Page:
(from THE ETUDE magazine - June 1947)
The sensationally brilliant successes of Leonard Pennario, in concert and as soloist with our foremost orchestras, prior to his entry into the military service, created furors in audiences such as those which have greeted radio and Hollywood stars. This had no effect upon his natural modesty. His impressions regarding his experiences in China and Burma, with armies of men who, though surrounded with seething millions, were continually under tragic strain and desperately desolate in a disease-ridden, tropical country, are startling. After his return from the front he went to the home of Dr. Guy Maier, his teacher for many years, for preparation for his present coast to coast tour, during which he has been overwhelmed by cheering crowds of admirers, not merely for his playing, but for his compositions as well. - EDITOR’S NOTE.
WHEN WAR broke, just what happened to the minds and imaginations of thousands of young musicians is difficult to picture. Here they were, with others in similar cultural and scientific callings demanding the super-development of the hands, suddenly called upon to go through the roughest and toughest kind of training. In earlier wars, virtuosi, musicians, and artists were usually carefully protected from danger. During the last war they no longer could remain far from the battlefronts, guarded like the art treasures in museums such as the Louvre, the Hermitage, or the Prado. Bach, Handel, Gluck, Mozart, Beethoven, Schubert, Schumann, Rubinstein, Liszt, Brahms, Verdi, were kept as far away from the smell of gunpowder as possible.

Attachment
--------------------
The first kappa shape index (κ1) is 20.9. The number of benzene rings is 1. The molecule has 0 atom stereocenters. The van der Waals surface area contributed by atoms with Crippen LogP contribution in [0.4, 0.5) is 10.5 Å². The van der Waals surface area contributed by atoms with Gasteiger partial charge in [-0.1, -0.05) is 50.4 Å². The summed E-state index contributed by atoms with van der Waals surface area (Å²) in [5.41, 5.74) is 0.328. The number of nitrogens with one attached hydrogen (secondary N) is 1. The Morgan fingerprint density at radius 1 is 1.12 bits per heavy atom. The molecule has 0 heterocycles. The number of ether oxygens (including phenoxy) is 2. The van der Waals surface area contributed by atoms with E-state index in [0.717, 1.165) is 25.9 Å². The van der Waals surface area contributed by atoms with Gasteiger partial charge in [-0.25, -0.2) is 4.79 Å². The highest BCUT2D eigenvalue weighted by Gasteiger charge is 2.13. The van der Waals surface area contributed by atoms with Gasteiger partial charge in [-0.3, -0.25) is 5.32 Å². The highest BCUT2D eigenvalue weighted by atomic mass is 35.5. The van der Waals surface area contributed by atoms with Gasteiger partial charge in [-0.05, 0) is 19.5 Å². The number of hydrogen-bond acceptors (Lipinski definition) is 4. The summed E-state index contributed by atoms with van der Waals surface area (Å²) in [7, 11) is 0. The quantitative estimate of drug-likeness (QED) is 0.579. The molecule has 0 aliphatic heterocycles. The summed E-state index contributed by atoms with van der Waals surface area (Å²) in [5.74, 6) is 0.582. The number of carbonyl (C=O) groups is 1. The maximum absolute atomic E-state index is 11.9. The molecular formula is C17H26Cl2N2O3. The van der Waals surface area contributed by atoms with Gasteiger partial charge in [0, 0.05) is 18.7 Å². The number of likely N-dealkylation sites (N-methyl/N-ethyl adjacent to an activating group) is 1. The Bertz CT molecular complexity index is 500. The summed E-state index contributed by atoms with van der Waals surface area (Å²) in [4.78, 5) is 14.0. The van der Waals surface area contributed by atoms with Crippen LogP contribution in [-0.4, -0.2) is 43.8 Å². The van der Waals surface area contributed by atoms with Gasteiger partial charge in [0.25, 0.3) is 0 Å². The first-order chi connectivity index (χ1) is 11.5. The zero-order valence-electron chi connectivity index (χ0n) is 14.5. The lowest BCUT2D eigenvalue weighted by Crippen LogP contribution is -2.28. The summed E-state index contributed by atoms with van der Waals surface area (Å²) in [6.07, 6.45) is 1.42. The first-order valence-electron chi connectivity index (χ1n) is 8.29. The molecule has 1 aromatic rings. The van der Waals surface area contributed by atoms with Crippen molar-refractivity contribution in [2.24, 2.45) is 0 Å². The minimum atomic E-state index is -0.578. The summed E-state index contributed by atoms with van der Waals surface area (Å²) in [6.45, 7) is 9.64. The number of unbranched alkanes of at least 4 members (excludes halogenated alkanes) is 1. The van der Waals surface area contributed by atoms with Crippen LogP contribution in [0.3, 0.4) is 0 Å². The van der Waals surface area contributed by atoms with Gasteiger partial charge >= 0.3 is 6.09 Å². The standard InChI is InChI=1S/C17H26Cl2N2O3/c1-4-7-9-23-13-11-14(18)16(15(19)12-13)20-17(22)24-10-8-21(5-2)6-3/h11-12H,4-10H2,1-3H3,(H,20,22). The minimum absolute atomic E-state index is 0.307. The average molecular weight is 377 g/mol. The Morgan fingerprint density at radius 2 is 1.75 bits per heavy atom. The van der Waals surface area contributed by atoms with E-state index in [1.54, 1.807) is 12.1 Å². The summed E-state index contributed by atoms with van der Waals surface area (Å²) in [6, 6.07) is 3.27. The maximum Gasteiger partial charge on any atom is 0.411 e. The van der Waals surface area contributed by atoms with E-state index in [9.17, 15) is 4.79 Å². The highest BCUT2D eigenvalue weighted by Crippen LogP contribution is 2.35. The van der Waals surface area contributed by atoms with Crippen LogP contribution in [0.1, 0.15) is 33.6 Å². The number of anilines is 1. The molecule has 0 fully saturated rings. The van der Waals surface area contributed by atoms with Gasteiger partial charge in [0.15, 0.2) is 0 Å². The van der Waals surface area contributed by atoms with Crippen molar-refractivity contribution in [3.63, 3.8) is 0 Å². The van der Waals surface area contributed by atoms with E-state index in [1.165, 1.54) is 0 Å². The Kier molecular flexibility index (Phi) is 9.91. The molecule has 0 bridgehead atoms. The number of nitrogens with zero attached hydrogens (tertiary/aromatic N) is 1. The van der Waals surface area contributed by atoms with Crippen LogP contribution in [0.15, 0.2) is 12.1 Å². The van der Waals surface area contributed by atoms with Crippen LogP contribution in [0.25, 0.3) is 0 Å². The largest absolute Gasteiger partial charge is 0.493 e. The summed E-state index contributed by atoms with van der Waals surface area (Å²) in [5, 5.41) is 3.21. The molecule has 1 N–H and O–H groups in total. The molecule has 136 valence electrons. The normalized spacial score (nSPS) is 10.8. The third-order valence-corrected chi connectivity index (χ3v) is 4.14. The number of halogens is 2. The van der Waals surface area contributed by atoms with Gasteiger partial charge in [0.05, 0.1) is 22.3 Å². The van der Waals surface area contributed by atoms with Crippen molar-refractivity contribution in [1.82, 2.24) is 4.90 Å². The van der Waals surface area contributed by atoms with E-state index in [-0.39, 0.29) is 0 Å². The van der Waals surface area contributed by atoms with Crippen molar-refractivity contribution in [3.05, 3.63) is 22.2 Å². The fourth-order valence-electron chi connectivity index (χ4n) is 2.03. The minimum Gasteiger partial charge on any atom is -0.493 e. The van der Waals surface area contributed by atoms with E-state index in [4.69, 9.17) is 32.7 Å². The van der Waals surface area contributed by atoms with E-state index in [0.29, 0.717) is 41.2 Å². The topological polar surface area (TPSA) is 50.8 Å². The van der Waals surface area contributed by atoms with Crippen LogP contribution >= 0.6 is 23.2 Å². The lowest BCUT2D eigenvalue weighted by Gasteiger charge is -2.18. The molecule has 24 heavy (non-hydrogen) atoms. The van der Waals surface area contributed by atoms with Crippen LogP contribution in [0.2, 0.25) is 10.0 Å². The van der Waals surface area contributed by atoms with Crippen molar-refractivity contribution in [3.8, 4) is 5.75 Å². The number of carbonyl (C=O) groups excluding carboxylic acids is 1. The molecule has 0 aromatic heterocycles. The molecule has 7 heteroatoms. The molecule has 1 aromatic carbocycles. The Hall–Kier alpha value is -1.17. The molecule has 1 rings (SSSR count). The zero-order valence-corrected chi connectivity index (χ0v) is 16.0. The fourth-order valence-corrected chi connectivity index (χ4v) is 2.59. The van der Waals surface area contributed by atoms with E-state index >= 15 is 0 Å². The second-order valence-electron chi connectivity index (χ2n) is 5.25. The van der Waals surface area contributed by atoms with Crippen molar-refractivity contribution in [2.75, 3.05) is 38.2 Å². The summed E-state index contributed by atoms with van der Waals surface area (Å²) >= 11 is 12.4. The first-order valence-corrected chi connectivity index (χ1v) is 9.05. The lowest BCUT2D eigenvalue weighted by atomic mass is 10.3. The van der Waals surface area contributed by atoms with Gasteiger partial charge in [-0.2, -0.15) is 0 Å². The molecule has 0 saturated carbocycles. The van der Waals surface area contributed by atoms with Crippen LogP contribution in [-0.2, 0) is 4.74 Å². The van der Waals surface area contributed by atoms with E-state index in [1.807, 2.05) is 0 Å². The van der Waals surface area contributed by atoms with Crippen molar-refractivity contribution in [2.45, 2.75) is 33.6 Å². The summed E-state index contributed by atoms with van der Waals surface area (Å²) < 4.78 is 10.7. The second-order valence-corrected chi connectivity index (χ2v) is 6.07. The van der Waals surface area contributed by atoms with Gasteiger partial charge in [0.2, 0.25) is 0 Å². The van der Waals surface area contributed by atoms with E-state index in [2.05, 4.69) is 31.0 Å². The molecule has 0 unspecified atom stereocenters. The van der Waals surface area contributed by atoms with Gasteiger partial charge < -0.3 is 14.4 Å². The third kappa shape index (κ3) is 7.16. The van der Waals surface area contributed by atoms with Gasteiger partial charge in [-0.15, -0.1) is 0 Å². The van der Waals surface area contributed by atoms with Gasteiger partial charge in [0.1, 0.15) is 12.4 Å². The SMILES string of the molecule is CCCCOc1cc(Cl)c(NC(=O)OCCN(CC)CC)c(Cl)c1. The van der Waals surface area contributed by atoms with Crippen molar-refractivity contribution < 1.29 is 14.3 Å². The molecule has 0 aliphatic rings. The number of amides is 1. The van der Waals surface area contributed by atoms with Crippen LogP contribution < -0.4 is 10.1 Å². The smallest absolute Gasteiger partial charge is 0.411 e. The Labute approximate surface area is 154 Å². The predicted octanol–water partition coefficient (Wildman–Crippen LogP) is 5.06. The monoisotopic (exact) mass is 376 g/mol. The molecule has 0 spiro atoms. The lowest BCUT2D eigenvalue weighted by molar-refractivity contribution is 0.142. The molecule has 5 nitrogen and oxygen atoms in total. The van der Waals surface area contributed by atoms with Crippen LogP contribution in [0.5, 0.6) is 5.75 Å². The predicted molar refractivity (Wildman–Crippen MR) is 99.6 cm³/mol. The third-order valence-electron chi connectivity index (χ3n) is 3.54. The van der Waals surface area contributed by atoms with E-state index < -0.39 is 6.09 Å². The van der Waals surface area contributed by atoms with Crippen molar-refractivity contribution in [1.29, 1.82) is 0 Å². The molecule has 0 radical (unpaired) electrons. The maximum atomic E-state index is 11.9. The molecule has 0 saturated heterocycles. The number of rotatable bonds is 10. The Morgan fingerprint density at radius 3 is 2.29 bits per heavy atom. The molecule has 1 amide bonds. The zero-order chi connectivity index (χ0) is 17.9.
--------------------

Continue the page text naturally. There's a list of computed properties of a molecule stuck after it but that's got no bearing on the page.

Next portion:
In World War I many distinguished musicians, notably John Philip Sousa, Ernest Schelling, Guy Maier, Percy Grainger, Albert Spalding, and others, volunteered for the Service for which they were best adapted. In World War II our democracy called for the best in all our young men fit for service. It was a war in which science, art, and music all had a definite part.
What might it do to the young musician's art and his personal interests for the future? For my part, despite the misgivings of my friends, since there had to be what Virgil in his "Aeneid" describes as "War, horrible war!" ("Bella, horrida bella!"), I would not have given up my service in World War II for anything.